The Engineer Who Solves Crises Before They Happen — Rob Hovsapian

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About a decade ago, Rob Hovsapian bought a sailboat. He named it V’ger.

For non-Trekkies, V’ger was a probe sent into space by 20th century Earthlings in the first Star Trek movie. The probe’s task was to collect as much knowledge as possible. And it does. After amassing two centuries’ worth of data, the probe becomes a sentient being and changes its name from Voyager 6 to V’ger.

Hovsapian, a mechanical engineer at the National Renewable Energy Laboratory (NREL), donated his sailboat to the sailing club at his alma mater, Florida State University. But he will not entirely lose V’ger — at least not in spirit.

At NREL, he is building another massive, knowledge-gobbling machine, one that could help solve future crises — maybe not Star-Trek-level Earth-ending crises, but close. How can we build a reliable clean energy grid, for example? Or make it easier to evacuate from natural disasters? Or protect banks from quantum hackers?

“As a national lab, we need to be looking at the big picture,” Hovsapian said, “things that we can address five to 10 years down the road.”

Like the Star Trek crew, Hovsapian is an explorer, but his final frontier is the future. And his spaceship (V’ger light) is something called Advanced Research on Integrated Energy Systems, or ARIES for short. This sophisticated, one-of-a-kind research platform can emulate how our future technologies, including power plants, batteries, smart phones, electric vehicles, smart buildings, and more, would communicate (or fail to communicate) during an emergency.

Now, Hovsapian is adding new features to his spaceship. He is connecting NREL to other labs — including national laboratories and academic institutions — to build a SuperLab and study how the country could respond to a massive, national-scale crisis. And he is adding quantum computers to the ARIES platform to quickly identify patterns and improve emergency response.

“It’s our duty to start identifying these challenges and developing solutions,” Hovsapian said. “We don’t want to wait until a problem happens before figuring out how to solve it.”

In NREL’s latest Manufacturing Masterminds Q&A, Hovsapian shares why he stopped building fighter jets and army radios; what his kids think he builds now; and what kind of rare, national events the SuperLab might help solve.

How did you end up becoming an engineer?

I always wanted to be an engineer. From elementary school all the way to college, there was no doubt.

Wow. How were you so sure?

I just knew. I was taking things apart. I always took my toys apart because I wanted to know how they worked, right? I took the television and VCRs apart.

I’m sure your parents were thrilled with that. Then, why pick mechanical engineering as opposed to a different engineering niche?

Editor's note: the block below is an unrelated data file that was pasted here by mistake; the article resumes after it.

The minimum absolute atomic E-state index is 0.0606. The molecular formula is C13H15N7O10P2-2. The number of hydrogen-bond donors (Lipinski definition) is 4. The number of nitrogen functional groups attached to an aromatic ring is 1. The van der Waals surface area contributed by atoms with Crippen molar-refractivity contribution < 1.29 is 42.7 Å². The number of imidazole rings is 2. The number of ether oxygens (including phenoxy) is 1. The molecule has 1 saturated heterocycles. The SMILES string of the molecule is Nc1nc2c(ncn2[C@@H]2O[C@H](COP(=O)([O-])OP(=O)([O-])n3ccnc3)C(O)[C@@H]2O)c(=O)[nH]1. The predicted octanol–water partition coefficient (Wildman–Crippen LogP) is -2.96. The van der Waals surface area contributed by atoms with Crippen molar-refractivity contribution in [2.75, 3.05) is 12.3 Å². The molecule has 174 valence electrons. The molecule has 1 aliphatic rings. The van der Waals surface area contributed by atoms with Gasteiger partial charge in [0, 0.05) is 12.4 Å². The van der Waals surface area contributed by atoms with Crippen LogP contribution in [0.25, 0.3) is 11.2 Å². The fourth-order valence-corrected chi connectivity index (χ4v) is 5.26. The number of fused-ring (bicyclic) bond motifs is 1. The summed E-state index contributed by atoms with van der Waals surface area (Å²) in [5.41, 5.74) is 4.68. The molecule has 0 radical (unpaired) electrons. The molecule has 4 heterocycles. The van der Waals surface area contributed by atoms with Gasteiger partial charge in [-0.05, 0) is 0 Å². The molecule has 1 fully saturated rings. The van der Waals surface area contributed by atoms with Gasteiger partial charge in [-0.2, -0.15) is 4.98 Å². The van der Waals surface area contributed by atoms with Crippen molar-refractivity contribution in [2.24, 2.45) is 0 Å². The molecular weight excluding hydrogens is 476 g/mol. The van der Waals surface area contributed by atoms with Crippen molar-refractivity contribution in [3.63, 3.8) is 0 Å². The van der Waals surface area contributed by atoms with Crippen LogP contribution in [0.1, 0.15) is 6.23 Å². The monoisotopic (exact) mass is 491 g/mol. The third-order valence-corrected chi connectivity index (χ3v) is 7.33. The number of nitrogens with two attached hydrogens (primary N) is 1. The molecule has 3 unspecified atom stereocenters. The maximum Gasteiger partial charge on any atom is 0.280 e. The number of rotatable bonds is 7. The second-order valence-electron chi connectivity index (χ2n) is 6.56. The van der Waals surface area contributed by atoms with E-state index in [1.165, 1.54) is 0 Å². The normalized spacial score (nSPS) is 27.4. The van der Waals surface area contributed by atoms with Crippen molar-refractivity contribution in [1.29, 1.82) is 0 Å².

I started my career as an aerospace engineer and then eventually, since I didn’t know exactly what I wanted to do, I got into mechanical engineering. It was more diverse, and controls was always my passion.

What does that mean, “controls”?

In robotics, controls refers to how you drive, say, your robotic arm to a specific location and, in real time, control its position and speed to manufacture a product.

Oh, cool! So, I know you went to the University of Alabama for your undergraduate studies. What did you do after that?

I read a book by Professor Krishna Karamcheti, who had written a lot of fluid mechanics books that I studied during my undergraduate years. When I saw he was a faculty member at Florida State University, I reached out, and he invited me to come and visit. I not only ended up admitted into the graduate school; he also gave me a job. But he made me promise to finish my doctorate and support other students. So, ever since then, I always have two or three doctoral students that I advise. That’s me keeping that promise.

Sounds like a pretty good deal. What job did he get you?

My first job was with General Dynamics, an aerospace and defense company. That was 1989. I worked on building a next-generation army radio, using robotics and manufacturing lines. After that, I went to work for the U.S. Air Force’s F-22 stealth fighter jet program. I automated the production of F-22 fighter jets, using an automotive manufacturing line, which was more cost-effective. Then, while I completed my doctorate, I worked as a program manager and board member for the United States Department of the Navy’s Office of Naval Research where I managed a research program focused on developing all-electric ships.

Wow!

Yeah. My kids asked me, “What are you building now?” and I tell them I build PowerPoint presentations. From F-22 to army radios to all electrical ships to PowerPoints. That’s not true. I mean, I do a lot of PowerPoint presentations, but I was also part of the strategic planning that helped build the ARIES research platform.

Before we get to ARIES, how did you go from the U.S. Navy to NREL?